This book is likely my all-time favorite book I have ever read. It was first read to me as a child, and since then I have read it a good dozen times. This audio version was not a disappointment at all. I liked the narration, and the story itself still gives me goose bumps each time I listen. A terrific story for all ages, though there is a bit of violence and language, but noting as bad as a PG-13 rated movie. I can’t rave enough over this book, so I shall leave it at that, totally worth the credit!!!
Drama teacher and Sci-Fi/Fantasy fan
Unfortunately, I came to Orson Scott Card as a young man in my twenties. I wish Ender had been given to me as a 7th grader. So, as a 7th grade teacher, I began teaching this novel to my gifted class.
First, a note on narration. The chapters begin with a "cast" of speakers, but once the reader begins, the only complaint I have is there was a slight sarcastic tone to his voice. At times the reader used very little emotion. That said, the narration is not bad at all, it just takes some getting used to.
Ender is a complex CHILD, and I stress the word child because it is so easy to forget that you are reading about a pre-pubescent boy. His brother and sister, Peter and Valentine, are also very well characterized with plenty of "literary" stuff that you can deconstruct about each of them. At first the adults come across as manipulative, but some of them redeem themselves through the book. The plot is well paced, enjoyable on a surface level, but what makes the plot so good is that a reader can dig DEEP into implications regarding the Buggers and interstellar war. So the book becomes less about a boy becoming soldier and more about a government using children for its own purposes. Likewise, the poignancy of the ending could be lost on younger readers.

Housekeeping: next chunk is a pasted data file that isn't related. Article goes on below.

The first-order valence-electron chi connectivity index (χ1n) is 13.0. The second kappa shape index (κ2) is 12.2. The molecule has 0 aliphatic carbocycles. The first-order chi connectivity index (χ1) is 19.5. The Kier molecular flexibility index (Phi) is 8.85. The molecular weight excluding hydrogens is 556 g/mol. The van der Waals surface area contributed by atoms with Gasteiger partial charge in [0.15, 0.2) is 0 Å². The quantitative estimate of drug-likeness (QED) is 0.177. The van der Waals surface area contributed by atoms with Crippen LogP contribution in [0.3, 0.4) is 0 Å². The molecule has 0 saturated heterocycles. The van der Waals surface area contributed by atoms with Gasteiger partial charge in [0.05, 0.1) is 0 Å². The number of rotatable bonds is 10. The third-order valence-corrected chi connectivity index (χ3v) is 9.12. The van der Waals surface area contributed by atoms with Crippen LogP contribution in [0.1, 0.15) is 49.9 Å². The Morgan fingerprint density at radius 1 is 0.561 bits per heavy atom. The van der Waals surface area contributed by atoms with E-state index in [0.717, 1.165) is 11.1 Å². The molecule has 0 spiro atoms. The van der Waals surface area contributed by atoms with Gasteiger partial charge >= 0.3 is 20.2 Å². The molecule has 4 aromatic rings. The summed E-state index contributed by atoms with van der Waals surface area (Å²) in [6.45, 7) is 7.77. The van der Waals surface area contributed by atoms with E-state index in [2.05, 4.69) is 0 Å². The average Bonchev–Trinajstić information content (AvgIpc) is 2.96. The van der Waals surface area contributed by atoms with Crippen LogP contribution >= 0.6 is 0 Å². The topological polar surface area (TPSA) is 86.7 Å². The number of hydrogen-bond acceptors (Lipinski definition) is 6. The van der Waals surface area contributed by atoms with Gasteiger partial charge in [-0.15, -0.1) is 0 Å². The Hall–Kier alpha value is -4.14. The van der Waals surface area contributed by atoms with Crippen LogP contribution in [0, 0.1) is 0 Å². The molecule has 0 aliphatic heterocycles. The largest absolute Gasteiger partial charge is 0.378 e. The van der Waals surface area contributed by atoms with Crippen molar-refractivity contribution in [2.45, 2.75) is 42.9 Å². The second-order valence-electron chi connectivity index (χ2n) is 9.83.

This is a book that needs to be introduced at a young age and then read again as an adult.
Well, what can I say that hasn't been said? If you can get over 6 year olds who talk like they're 30 this is a really great book. It's narrarated very well, but more importantly, it's written in a way that lends itself to being read aloud.
I enjoy reading!
Just from looking at the title the book did not seem interesting at all. I promised my students that I would read the book and share my discovery with them. First, I read numerous reviews and became discouraged. One reader mentioned something about sexual abuse and naked boys. I don't know what he was reading, all I know is that it wasn't Ender's Game. There is one scene in the book where a Ender was taking a shower after war games. His team had won the games where the odds were against him. Ender and his team had to battle to military teams at once. While he was in the shower a boy who led another team comes in to fight him. Ender beats the boy and leaves him bleeding on the floor in the shower. The only part I didn't like is how the children were taken from their parents as toddlers. The military wanted to see if they would be intelligent enough to fight against the Buggers. If they were rejected, they were returned to their parents to live a normal life. If they were considered a genius, they were sent to military school to be trained to fight in the war against the Buggers.